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178 NOTES TO THE PRISONER OF CHILLON.
in which the early reformers, and subsequently prisoners of state, were confined. Across one of the vaults is a beam black with age,, on which we were informed that the condemned were formerly executed. In the cells are seven pillars, or, rather, eight, one being half merged in the wall; in some of these are rings for the fetters and the fettered : in the pavement the steps of Bonnivard have left their traceshe was confined here several years.
It is by this castle that Rousseau has fixed the catastrophe of his Heloise, in the rescue of one of her children by Julie from the water; the shock of which, and the illness produced by the immersion, is the cause of her death.
The chateau is large, and seen along the lake for a great distance. The walls are white.
Note 4, page 171, line 12.
And then there was a little isle. Between the entrances of the Rhone and Villeneuve, not far from Chillon, is a very small island ; the only one I could perceive, in my voyage round and over the lake, within its circumference. It contains a few trees (I think not above three), and from its singleness and diminutive size has a peculiar effect upon the view.
When the foregoing poem was composed I was not sufficiently aware of the history of Bonnivard, or I should have endeavoured to dignify the subject by an attempt to celebrate his courage and his virtues. Some account of his life will be found in a note appended to the “ Sonnet on Chillon,” with which I have been furnished by the kindness of a citizen of that Republic which is still proud of the memory of a man worthy of the best age of ancient freedom.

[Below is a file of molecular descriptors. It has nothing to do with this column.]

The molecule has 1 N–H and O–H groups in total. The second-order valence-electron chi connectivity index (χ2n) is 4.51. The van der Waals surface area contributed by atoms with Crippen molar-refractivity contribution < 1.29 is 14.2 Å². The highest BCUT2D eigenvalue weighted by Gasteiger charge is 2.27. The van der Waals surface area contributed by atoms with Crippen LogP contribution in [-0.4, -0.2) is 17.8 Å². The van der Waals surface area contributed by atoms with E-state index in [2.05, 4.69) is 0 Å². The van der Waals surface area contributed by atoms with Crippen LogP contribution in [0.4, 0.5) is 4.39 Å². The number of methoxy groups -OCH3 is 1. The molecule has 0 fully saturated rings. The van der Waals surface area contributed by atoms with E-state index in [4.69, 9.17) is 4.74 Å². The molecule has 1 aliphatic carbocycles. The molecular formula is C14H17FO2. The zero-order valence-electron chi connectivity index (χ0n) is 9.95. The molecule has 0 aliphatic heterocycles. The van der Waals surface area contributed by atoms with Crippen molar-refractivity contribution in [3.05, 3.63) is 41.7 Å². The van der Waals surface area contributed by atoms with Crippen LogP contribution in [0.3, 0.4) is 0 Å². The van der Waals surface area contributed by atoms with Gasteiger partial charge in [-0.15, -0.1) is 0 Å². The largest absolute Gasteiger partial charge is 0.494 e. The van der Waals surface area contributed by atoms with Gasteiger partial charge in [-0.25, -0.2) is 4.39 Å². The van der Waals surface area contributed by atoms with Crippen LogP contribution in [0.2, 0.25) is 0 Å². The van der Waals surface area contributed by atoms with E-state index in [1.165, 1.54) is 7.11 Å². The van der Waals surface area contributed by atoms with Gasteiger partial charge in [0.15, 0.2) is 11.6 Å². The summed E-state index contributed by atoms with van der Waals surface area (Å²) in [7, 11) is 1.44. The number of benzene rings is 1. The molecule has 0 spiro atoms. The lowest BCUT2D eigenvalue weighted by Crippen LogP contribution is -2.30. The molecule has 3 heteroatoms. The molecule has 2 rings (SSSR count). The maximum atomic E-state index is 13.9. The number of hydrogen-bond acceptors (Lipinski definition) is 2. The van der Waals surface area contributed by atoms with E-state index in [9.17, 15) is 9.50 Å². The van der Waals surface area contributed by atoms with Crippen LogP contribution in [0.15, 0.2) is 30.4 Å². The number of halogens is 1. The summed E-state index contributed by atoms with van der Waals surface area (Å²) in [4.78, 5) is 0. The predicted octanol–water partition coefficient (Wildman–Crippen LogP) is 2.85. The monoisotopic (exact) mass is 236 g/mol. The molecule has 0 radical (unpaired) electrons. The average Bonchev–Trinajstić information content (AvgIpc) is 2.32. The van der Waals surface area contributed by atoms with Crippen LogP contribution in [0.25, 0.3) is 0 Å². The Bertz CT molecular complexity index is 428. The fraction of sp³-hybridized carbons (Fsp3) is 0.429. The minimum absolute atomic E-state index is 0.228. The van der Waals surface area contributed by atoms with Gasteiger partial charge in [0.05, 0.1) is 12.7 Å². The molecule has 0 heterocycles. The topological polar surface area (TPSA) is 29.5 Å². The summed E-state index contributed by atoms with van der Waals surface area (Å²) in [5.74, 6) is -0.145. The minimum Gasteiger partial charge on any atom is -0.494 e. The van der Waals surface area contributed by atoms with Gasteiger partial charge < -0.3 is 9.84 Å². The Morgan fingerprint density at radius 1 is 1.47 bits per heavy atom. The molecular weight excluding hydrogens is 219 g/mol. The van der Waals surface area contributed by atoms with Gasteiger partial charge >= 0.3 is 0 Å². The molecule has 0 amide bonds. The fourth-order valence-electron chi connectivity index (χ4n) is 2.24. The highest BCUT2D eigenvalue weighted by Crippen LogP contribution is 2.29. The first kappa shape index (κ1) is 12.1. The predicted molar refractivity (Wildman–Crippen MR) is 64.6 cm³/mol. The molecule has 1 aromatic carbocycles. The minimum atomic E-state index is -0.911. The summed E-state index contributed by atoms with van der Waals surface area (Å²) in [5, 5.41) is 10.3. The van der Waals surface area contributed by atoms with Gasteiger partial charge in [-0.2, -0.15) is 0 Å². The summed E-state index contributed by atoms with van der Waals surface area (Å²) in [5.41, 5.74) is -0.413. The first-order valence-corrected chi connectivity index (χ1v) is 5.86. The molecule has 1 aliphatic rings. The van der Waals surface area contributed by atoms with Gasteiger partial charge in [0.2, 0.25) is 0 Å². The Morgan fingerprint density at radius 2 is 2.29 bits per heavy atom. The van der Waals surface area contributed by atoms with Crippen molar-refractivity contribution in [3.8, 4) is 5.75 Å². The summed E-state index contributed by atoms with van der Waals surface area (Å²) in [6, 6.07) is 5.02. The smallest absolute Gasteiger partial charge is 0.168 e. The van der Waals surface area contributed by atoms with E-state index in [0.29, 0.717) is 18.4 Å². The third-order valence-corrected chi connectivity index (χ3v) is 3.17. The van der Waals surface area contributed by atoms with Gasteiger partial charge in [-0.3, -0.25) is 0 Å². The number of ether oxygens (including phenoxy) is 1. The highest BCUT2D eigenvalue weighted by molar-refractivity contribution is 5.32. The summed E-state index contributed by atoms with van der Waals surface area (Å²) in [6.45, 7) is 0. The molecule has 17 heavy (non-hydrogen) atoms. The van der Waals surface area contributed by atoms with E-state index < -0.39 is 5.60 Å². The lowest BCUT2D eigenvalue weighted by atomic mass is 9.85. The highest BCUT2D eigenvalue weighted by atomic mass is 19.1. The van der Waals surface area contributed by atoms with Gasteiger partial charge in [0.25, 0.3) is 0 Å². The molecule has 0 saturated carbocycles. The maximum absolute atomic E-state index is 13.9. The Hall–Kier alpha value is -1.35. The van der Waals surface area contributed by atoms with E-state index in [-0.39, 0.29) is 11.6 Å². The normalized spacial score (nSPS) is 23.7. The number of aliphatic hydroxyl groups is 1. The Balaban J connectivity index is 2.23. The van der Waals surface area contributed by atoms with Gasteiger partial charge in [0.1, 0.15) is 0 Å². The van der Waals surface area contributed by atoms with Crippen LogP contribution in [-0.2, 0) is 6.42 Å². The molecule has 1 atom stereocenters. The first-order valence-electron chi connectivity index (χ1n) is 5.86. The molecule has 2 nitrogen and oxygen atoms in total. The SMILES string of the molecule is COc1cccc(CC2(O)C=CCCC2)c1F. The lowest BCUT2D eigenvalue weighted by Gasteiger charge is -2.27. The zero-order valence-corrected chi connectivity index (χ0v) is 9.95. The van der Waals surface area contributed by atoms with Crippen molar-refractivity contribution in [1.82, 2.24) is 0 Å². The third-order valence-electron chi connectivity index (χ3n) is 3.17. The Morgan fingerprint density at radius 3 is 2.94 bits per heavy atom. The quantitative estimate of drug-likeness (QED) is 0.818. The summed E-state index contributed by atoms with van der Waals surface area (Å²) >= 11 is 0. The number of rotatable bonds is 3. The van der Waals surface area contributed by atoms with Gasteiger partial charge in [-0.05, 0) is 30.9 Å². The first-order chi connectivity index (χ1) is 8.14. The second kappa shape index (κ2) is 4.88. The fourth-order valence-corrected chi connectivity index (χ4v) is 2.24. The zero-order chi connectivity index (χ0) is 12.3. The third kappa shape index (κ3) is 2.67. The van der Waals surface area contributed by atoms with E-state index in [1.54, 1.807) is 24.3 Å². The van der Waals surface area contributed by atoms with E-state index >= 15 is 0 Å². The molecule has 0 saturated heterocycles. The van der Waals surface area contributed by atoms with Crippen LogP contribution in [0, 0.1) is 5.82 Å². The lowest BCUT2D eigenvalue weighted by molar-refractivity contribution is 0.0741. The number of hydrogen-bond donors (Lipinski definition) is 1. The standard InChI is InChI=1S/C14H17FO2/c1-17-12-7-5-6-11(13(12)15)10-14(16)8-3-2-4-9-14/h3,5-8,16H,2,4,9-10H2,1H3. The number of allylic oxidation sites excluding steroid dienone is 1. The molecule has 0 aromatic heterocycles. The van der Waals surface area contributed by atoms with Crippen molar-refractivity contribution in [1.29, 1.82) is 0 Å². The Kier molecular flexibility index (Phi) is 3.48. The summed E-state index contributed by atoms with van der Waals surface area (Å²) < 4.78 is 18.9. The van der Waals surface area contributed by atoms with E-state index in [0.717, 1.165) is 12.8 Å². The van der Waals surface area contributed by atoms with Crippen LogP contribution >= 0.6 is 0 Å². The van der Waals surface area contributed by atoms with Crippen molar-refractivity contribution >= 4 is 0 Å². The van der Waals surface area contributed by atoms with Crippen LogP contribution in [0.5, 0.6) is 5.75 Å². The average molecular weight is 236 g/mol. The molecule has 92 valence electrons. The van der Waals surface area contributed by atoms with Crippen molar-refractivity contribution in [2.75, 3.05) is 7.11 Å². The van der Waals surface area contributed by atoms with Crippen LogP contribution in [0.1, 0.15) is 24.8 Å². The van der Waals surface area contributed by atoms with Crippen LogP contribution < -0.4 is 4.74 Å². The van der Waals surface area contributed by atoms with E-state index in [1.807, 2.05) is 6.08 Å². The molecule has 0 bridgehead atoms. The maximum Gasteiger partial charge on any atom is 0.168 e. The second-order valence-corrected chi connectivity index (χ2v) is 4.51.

A VENETIAN STORY.
ROSALIND. Farewell, Monsieur Traveller: Look, you lisp, and wear strange suits; disable all the benefits of your own country; be out of love with your Nativity, and almost chide God for making you that countenance you are; or I will scarce think that you have swam in a GONDOLA.
As You LIKE IT, Act IV. Sc. I.
Annotation of the Commentators. That is, been at Venice, which was much visited by the young English gentlemen of those times, and was then what Paris is nowthe seat of all dissoluteness. S. A.
"Tis known, at least it should be, that throughout
All countries of the Catholic persuasion,
The people take their fill of recreation,
However high their rank, or low their station, With fiddling, feasting, dancing, drinking, masquing, And other things which may be had for asking.
The moment night with dusky mantle covers
The skies (and the more duskily the better), The time less liked by husbands than by lovers . Begins, and prudery flings aside her fetter ; And gaiety on restless tiptoe hovers,
Giggling with all the gallants who beset her; And there are songs and quavers, roaring, humming, Guitars, and every other sort of strumming.
Masks of all times and nations, Turks and Jews, And harlequins and clowns, with feats gymnastical,
Greeks, Romans, Yankee-doodles, and Hindoos; All kinds of dress, except the ecclesiastical,
All people, as their fancies bit, may choose, But no one in these parts may quiz the clergy, Therefore take heed, ye Freethinkers! I charge ye.